A high percentage of customer engagement is a valuable objective, and should be the goal of every manager and employees who deal with customers.
But how many times has a retail employee asked you: “Did you find everything OK?”
Your answer: “No.”
Then promptly, the employee fails to do something about it. Well, it’s happened to me countless times at chain stores. Not only in-person feedback, but in responding to online surveys, too.
By failing to manage the dialogue, such companies run bigger risk of seeing complaints on Twitter, Facebook and in online reviews.
It turns out that a study shows 85 percent of shoppers at big-box retail stores give the requested consumer information.
But only 46 percent of surveyed consumers believe the information will be used to improve customer service.
That’s the word from Empathica, Inc. The company surveyed 6,500 U.S. consumers in 2012.
Shoppers indicated they wanted to answer the retailers’ questions, but they’ve become dissatisfied with the lack of responsiveness.
Some 81 percent of respondents believe their feedback should be shared with all store locations.
But just 52 percent think the stores, managers and employees get the information.
The irony? Four out of five respondents “agree or strongly agree” they would be loyal to such companies, if they followed up on the feedback.
Why customers leave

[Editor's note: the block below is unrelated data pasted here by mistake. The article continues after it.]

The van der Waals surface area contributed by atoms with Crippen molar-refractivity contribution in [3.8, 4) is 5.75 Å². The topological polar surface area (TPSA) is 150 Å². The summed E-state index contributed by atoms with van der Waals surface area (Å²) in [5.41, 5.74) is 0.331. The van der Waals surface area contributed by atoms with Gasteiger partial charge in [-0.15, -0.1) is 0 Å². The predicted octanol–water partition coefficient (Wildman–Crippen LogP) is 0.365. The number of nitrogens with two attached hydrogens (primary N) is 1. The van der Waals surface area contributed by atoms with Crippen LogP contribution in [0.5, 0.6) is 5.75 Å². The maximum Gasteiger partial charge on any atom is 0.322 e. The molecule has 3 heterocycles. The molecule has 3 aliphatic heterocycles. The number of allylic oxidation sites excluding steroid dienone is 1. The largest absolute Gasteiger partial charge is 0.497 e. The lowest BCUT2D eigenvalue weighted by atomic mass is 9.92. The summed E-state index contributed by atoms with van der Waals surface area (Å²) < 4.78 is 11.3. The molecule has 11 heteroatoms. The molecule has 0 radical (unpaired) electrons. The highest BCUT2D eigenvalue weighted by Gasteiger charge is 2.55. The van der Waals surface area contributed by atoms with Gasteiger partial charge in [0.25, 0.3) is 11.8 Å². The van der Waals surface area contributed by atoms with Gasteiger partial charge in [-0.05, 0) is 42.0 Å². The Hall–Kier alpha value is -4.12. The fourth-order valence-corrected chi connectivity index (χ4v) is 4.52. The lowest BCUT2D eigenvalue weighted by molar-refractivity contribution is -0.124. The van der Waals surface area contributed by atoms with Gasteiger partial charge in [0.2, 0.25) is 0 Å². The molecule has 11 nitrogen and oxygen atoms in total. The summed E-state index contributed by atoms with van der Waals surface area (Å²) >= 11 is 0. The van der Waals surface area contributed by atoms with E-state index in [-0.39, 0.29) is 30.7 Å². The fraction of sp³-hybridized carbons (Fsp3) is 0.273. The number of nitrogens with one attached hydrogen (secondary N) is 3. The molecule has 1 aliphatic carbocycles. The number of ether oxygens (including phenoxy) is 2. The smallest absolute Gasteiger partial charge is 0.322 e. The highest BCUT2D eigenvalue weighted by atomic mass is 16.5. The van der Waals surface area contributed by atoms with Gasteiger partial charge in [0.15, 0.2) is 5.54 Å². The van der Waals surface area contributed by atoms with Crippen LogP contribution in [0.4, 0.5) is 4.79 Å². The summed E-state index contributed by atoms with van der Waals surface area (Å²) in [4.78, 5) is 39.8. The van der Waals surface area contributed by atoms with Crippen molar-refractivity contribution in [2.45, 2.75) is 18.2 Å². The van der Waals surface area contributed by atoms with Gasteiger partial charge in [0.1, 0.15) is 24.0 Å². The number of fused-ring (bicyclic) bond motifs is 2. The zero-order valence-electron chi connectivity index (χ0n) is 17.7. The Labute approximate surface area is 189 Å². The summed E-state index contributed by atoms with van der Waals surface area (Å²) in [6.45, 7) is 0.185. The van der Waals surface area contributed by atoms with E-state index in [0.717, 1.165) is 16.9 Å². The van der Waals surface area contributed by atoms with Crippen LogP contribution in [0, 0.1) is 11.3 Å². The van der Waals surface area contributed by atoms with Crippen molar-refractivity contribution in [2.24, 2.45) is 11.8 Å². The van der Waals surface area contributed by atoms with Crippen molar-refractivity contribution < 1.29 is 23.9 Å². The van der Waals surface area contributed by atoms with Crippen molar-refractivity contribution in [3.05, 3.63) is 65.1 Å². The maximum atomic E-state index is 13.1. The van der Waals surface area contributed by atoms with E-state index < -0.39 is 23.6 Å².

Indeed, my research shows customers change brands 70 percent of the time because they feel ignored.
“Our research proves that consumers really do want to provide feedback and engage in conversations with brands,” said Dr. Gary Edwards, Empathica’s chief customer officer.
“But at the same time, they are clearly disappointed by not having any visibility into what happens afterwards,” he said. “Feedback remains a one-way street and what consumers are yearning for is two-way dialogue. They want to know that their feedback is being acted upon in ways that will drive meaningful changes to the customer experience at the locations they frequent.”
The most popular delivery feedback is online.
About 50 percent will give feedback for an incentive. However, incentives aren’t necessary for the majority – 31 percent are willing to give positive input and 25 percent will give negative feedback.
“Unfortunately, a lot of retailers fail at creating the transparency that customers desire,” adds Mr. Edwards.
“Admitting some areas of the business require more attention builds credibility and helps retailers realize the huge potential for brand advocacy,” he says. “There are large numbers of customers out there who are motivated to provide feedback for the brand.”
Obviously, big box retailers are wasting billions of dollars in research. Hopefully, your company has a better track record.
It’s imperative to act on valuable consumer feedback, and thank the customer. It’s good business. Besides, wouldn’t it be better to manage the dialogue?
From the Coach’s Corner, more suggested reads:
Understanding Customers — Social Media Humbles Companies — Marketing is the understanding of your customer for the cost-effective process of selling the right product or service at the right time and at the right price. Inexplicably, Verizon joins the list of big companies failing to understand how poor research and judgment would draw fire from their customers and social media.
Critical Essentials to Develop the Best Marketing Formula — There are critical essentials for marketing, which includes the right channels and developing the right message.
At some time in the life cycle of every organization, its ability to succeed in spite of itself runs out.